Prices fell for three of the five long product groups according to the May 10th China Metals Weekly (CMW) newsletter. Wire rod priced edged down 2.5% week on week (w/w) and was off 6.7% month on month (m/m).

The current domestic price in China was US$440.09 per short ton for 6.5mm rod. Rebar (20mm), pricing fell 2.5% w/w and 5.6% m/m and currently sells for US$442.71 per ton. Angle was down 0.4% w/w and by 6.9% m/m. Angles current China based pricing was $463.42 per ton. Channel and beams bucked the trend and moved up a touch, 0.1% w/w. Both were down on a m/m basis however, channel down 4.9% and beams off 5.2%. Current pricing for 16# channel was $459.79 per ton and $454.54 per ton for 25# beams. For reference hot rolled coil price was US$411.18 per ton, down a fraction w/w, but down significantly, 10.6% m/m.

cmw1-fig1Figure 1 illustrates the pricing history of Chinese long pricing together with hot rolled coil pricing for comparison. On a year on year comparison total China steel prices were up substantially, ranging from +10.3% for HR coil to 43.7% for reinforcing steel.

Referencing China Metals Weekly, according to Chinese customs officials, China exported 6.49 Mt (million metric tons), of steel products in April. This was 1.07 Mt less than in March and was down 28.5% year on year (y/y). Year to date (YTD), China exported 27.21 Mt also down 28.5% y/y. China imported 1.08 Mt in April, down 1.8% y/y and brought-in 4.56 Mt through April, up 7.8% YTD y/y.  Iron ore imports were 82.23Mt in April, 13.33Mt less than that in March and down by 2.0% y/y, The total amount of imports through April was 353.09Mt, up by 8.6% YTD y/y.  Exports of coke was 740,000t in April, up by 7.2% y/y, and totaled 2.75Mt in January-April, down by 19.8% y/y.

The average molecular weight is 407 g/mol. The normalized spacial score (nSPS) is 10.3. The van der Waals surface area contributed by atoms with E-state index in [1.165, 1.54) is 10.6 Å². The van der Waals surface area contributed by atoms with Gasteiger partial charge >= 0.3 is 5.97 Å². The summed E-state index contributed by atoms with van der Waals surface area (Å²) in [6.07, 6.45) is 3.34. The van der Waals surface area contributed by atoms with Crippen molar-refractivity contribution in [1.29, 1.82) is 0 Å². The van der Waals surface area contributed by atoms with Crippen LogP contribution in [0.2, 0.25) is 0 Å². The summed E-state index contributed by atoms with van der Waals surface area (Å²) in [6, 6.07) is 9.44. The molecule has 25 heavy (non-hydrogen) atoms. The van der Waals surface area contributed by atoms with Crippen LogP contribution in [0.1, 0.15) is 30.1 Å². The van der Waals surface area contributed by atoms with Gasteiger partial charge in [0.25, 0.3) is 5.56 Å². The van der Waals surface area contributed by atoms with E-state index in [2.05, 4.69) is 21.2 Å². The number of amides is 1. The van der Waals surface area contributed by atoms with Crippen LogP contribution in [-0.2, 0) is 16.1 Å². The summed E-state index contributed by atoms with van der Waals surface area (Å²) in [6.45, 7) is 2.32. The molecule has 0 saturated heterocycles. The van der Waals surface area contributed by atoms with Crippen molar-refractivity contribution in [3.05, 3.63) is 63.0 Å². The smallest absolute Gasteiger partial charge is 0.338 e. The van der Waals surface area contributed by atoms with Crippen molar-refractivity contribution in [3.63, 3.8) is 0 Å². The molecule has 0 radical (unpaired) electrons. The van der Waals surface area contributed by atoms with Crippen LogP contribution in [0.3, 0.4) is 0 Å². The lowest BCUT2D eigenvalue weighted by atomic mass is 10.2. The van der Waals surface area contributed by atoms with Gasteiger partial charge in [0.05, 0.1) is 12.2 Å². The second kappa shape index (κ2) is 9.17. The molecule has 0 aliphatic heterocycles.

CMW reported than billet prices rose week on week and despite an 8,500 tonne inventory build, it expects prices to continue to tick higher in the short term. Scrap and iron ore prices traded in a narrow range over the past couple of weeks. CMW sees softening prices on the horizon for both feedstocks, which seems to contradict the expected future rise in billet prices. However reading on further through the report, the declining feedstock prices are a function of lower flat rolled demand which is depressing prices as inventories build.

At Gerdau we keep a keen-eye on Chinese steel production and pricing. China produces close 50% of the world’s steel and as a result has a massive influence on global steel trade patterns.  Imported steel volume and pricing has an influence on domestic steel so we routinely monitor it.